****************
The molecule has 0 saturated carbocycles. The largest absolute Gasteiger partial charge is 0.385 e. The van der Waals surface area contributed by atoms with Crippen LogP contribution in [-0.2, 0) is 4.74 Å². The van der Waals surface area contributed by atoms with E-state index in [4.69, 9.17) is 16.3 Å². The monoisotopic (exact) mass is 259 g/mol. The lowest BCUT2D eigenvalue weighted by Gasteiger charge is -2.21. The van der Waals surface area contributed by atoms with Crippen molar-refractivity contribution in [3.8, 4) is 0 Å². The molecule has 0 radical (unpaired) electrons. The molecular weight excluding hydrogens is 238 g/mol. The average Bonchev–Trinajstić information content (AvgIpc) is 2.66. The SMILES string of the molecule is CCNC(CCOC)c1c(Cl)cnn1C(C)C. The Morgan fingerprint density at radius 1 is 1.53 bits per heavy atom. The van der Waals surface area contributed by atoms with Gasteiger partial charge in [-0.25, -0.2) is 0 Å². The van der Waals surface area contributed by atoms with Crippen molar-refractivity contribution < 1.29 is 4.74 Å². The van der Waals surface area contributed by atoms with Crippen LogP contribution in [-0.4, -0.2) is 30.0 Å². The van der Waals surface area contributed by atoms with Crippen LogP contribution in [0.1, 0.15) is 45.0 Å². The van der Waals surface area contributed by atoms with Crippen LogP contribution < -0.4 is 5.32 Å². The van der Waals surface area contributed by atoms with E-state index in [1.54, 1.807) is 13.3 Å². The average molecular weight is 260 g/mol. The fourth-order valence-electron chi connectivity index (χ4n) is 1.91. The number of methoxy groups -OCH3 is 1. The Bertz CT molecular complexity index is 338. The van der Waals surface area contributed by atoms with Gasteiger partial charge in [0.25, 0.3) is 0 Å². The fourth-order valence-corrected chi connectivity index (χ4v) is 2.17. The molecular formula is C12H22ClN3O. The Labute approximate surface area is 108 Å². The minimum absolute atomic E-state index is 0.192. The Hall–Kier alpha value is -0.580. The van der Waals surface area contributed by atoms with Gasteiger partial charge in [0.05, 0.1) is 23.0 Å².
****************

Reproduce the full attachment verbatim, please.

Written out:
The molecule has 0 saturated carbocycles. The largest absolute Gasteiger partial charge is 0.385 e. The van der Waals surface area contributed by atoms with Crippen LogP contribution in [-0.2, 0) is 4.74 Å². The van der Waals surface area contributed by atoms with E-state index in [4.69, 9.17) is 16.3 Å². The monoisotopic (exact) mass is 259 g/mol. The lowest BCUT2D eigenvalue weighted by Gasteiger charge is -2.21. The van der Waals surface area contributed by atoms with Crippen molar-refractivity contribution in [3.8, 4) is 0 Å². The molecule has 0 radical (unpaired) electrons. The molecular weight excluding hydrogens is 238 g/mol. The average Bonchev–Trinajstić information content (AvgIpc) is 2.66. The SMILES string of the molecule is CCNC(CCOC)c1c(Cl)cnn1C(C)C. The Morgan fingerprint density at radius 1 is 1.53 bits per heavy atom. The van der Waals surface area contributed by atoms with Gasteiger partial charge in [-0.25, -0.2) is 0 Å². The van der Waals surface area contributed by atoms with Crippen molar-refractivity contribution < 1.29 is 4.74 Å². The van der Waals surface area contributed by atoms with Crippen LogP contribution in [-0.4, -0.2) is 30.0 Å². The van der Waals surface area contributed by atoms with Crippen LogP contribution in [0.1, 0.15) is 45.0 Å². The van der Waals surface area contributed by atoms with Crippen LogP contribution < -0.4 is 5.32 Å². The van der Waals surface area contributed by atoms with E-state index in [1.54, 1.807) is 13.3 Å². The average molecular weight is 260 g/mol. The fourth-order valence-electron chi connectivity index (χ4n) is 1.91. The number of methoxy groups -OCH3 is 1. The Bertz CT molecular complexity index is 338. The van der Waals surface area contributed by atoms with Gasteiger partial charge in [0.25, 0.3) is 0 Å². The fourth-order valence-corrected chi connectivity index (χ4v) is 2.17. The molecular formula is C12H22ClN3O. The Labute approximate surface area is 108 Å². The minimum absolute atomic E-state index is 0.192. The Hall–Kier alpha value is -0.580. The van der Waals surface area contributed by atoms with Gasteiger partial charge in [0.05, 0.1) is 23.0 Å².